Senator Cory Gardner (R) Colorado has authored and attached two cannabis amendments to a Republican tax bill being voted on this week. Back in the ’80s, a provision known as 280E was enacted, making sure that cannabis businesses paid much higher taxes than in other industries.
Originally the provision had the best of intentions; according to Forbes it was meant to stop drug cartels from buying expensive toys, like yachts and private islands with their drug money. Times have changed, however, and its high time that amendments like the ones Gardner introduced were given credence.
The amendments focus on taxes and do things like allow cannabusinesses to deduct normal expenses from their taxes, just like any other businesses in separate industries.
The first amendment deals with cannabusinesses qualifying for the amendment and what it entails by following state laws. Inserting an all-important period before the words, “unless such trade or business consists of marijuana sales conducted in compliance with State law.”
The second amendment is much longer and revolves around requiring that state legal cannabusinesses fulfill a certain definition of “properly regulated.” It also tackles trafficking and excludes cannabis from the ominous word.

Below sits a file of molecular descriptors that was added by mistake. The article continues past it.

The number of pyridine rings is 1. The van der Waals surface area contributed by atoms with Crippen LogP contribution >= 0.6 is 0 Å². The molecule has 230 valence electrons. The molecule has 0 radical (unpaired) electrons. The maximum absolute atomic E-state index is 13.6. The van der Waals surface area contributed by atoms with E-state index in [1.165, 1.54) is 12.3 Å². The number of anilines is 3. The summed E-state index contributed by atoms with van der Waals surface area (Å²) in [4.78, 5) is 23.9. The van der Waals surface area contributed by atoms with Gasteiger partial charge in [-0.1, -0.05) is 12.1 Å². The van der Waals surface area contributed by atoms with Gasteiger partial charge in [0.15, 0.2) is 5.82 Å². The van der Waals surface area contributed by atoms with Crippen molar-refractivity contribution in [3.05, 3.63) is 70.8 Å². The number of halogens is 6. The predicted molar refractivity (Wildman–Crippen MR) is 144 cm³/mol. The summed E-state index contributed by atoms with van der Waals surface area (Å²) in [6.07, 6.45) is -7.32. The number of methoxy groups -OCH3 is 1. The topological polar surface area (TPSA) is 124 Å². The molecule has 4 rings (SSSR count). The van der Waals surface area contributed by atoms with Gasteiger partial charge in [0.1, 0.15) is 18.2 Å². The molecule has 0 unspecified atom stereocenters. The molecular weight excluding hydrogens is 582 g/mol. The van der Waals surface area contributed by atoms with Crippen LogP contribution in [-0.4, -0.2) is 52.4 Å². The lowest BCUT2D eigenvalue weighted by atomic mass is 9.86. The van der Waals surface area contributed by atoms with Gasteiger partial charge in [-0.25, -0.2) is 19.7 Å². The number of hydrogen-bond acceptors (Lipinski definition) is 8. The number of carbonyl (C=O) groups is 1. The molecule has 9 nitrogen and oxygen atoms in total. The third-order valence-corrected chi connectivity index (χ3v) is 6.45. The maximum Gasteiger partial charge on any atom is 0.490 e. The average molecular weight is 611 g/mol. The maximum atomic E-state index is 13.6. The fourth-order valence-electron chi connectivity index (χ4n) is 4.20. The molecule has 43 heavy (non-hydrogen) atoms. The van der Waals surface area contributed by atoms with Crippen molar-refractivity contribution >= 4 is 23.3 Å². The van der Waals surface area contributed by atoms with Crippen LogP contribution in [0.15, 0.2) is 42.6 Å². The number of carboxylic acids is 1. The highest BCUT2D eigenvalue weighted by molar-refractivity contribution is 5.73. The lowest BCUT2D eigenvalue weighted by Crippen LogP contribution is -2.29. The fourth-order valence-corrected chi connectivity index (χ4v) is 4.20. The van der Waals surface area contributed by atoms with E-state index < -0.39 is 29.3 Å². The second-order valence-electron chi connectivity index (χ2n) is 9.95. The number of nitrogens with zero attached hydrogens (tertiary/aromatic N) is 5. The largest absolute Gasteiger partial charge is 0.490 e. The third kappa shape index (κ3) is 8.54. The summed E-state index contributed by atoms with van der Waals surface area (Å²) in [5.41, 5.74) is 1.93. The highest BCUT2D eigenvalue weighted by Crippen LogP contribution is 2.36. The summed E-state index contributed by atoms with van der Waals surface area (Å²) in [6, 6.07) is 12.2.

In it, the second requirement is this:
“No cannabis or cannabis-derived materials owned by the trade or business are sold, exchanged, provided free of charge, gifted, donated, sampled, embedded in the sale of another item, embedded within the provision of a service, or otherwise transferred in a manner that does not give rise to cannabis related income.
Meaning no more dispensary freebies, giveaways or sample days. But before judging an amendment by its paragraph, remember that this is an overall good thing for the marijuana industry. Being able to file taxes by complying with state laws seems like a very fair trade.
In a press release about the bill, Gardner said, “Our current tax code puts thousands of legal marijuana businesses throughout Colorado at a disadvantage by treating them differently than other businesses across the state. Coloradans made their voices heard in 2012 when they legalized marijuana and it’s time for the federal government to allow Colorado businesses to compete. This commonsense, bipartisan bill will allow small businesses in Colorado and other states that have legal marijuana businesses to grow their operations, create jobs, and boost the economy.”